For a good while I already was interested in commercial illustration from the past, because of blogs like Illustration Art or Today’s Inspiration. All focusing on the mid-century artwork mostly from US, just before it was overtaken by photography and hyperrealistic airbrush illustrations in the 80s.

90s feel like uncharted territory compared to previous decades, especially late end. Well, I knew about some illustrated album covers before – like EBTG’s Temperamental, some albums by The Chemical Brothers, Super Furry Animals’ Radiatior or Back to Mine series (an avalanche of chillout/electronica mix CDs from that period would be a good idea for another post) and maybe some ads from this period that were floating around the net.

Wanted to find more of it and maybe other works from some illustrators I found that way. Some digging around Internet Archive yielded some results – I found this little known book and after flipping through it decided to get it (because of this truly great quality of scans at IA). Having a physical book feels nice too instead of staring at screen and trying to read something.

This artwork is so stylish.

Book except being a showcase of then working professionals, touches subject of changes in this field. Since DTP got omnipresent possibilites coming with incorporation of digital techniques into workflow were huge. Opening essay mentions these changes a lot, besides how perception of commercial illustration changed and blurring of line between pure graphic design and illustration.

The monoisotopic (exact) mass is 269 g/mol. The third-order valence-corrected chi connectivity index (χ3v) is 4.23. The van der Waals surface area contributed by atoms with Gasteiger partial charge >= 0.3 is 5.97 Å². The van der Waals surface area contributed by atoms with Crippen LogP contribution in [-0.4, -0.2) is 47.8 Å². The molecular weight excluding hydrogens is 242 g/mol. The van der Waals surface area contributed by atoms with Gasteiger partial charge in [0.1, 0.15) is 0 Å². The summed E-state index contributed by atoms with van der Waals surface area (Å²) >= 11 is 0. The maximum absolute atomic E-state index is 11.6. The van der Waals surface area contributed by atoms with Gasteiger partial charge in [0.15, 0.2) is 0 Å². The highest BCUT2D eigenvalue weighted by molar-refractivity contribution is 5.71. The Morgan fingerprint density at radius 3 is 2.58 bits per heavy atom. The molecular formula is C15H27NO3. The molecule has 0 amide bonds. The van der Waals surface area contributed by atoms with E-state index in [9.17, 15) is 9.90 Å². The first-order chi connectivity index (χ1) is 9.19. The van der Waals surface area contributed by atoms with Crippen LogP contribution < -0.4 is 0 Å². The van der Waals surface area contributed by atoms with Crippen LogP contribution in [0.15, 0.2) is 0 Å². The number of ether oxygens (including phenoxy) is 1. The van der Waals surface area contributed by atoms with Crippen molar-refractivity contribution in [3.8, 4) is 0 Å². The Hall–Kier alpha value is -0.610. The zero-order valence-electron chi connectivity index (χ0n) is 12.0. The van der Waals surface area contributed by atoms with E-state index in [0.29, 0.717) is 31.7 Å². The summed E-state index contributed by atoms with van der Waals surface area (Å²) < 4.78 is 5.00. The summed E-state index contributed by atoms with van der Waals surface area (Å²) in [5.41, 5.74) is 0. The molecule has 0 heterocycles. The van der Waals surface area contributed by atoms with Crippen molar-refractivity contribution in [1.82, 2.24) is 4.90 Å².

Every artist featured in book had own “profile”, usually a self-portrait and answers for some questions from author – about titles they are using, what is their inspiration or talk about techniques and how computers changed the game.

Example of artist’s profile

Thing I like about this book is that it touches on traditional techniques instead just chasing newest digital effects. There’s an place for all of these paintings, screenprints and collage-y stuff.

Alex Williamson
Alan Baker
Marion Deuchars
Shonagh Rae